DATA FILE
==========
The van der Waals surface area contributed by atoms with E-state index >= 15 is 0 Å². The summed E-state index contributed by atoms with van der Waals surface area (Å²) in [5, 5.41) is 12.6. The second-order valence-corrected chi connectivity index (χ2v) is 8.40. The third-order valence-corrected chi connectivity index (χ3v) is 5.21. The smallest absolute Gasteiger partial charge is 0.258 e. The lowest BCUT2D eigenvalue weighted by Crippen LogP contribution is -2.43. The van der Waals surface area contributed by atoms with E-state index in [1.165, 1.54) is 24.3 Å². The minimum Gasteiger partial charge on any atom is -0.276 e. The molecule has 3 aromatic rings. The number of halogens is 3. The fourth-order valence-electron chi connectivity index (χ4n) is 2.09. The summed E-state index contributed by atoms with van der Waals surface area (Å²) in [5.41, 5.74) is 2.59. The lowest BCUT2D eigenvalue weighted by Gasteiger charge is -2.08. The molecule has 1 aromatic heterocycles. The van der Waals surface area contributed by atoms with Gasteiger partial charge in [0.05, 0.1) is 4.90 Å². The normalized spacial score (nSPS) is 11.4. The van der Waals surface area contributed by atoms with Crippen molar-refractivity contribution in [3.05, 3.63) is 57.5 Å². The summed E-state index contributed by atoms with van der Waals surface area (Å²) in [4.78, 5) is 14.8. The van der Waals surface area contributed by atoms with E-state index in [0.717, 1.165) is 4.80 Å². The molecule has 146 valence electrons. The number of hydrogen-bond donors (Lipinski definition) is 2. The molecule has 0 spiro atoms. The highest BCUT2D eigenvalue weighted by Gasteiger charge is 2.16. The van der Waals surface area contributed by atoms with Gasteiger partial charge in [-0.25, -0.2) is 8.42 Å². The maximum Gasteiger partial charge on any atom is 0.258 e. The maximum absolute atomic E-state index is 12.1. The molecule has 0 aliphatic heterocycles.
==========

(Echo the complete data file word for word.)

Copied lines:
The van der Waals surface area contributed by atoms with E-state index >= 15 is 0 Å². The summed E-state index contributed by atoms with van der Waals surface area (Å²) in [5, 5.41) is 12.6. The second-order valence-corrected chi connectivity index (χ2v) is 8.40. The third-order valence-corrected chi connectivity index (χ3v) is 5.21. The smallest absolute Gasteiger partial charge is 0.258 e. The lowest BCUT2D eigenvalue weighted by Crippen LogP contribution is -2.43. The van der Waals surface area contributed by atoms with E-state index in [1.165, 1.54) is 24.3 Å². The minimum Gasteiger partial charge on any atom is -0.276 e. The molecule has 3 aromatic rings. The number of halogens is 3. The fourth-order valence-electron chi connectivity index (χ4n) is 2.09. The summed E-state index contributed by atoms with van der Waals surface area (Å²) in [5.41, 5.74) is 2.59. The lowest BCUT2D eigenvalue weighted by Gasteiger charge is -2.08. The molecule has 1 aromatic heterocycles. The van der Waals surface area contributed by atoms with Gasteiger partial charge in [0.05, 0.1) is 4.90 Å². The normalized spacial score (nSPS) is 11.4. The van der Waals surface area contributed by atoms with Crippen molar-refractivity contribution in [3.05, 3.63) is 57.5 Å². The summed E-state index contributed by atoms with van der Waals surface area (Å²) in [4.78, 5) is 14.8. The van der Waals surface area contributed by atoms with E-state index in [0.717, 1.165) is 4.80 Å². The molecule has 146 valence electrons. The number of hydrogen-bond donors (Lipinski definition) is 2. The molecule has 0 spiro atoms. The highest BCUT2D eigenvalue weighted by Gasteiger charge is 2.16. The van der Waals surface area contributed by atoms with Gasteiger partial charge in [-0.25, -0.2) is 8.42 Å². The maximum Gasteiger partial charge on any atom is 0.258 e. The maximum absolute atomic E-state index is 12.1. The molecule has 0 aliphatic heterocycles.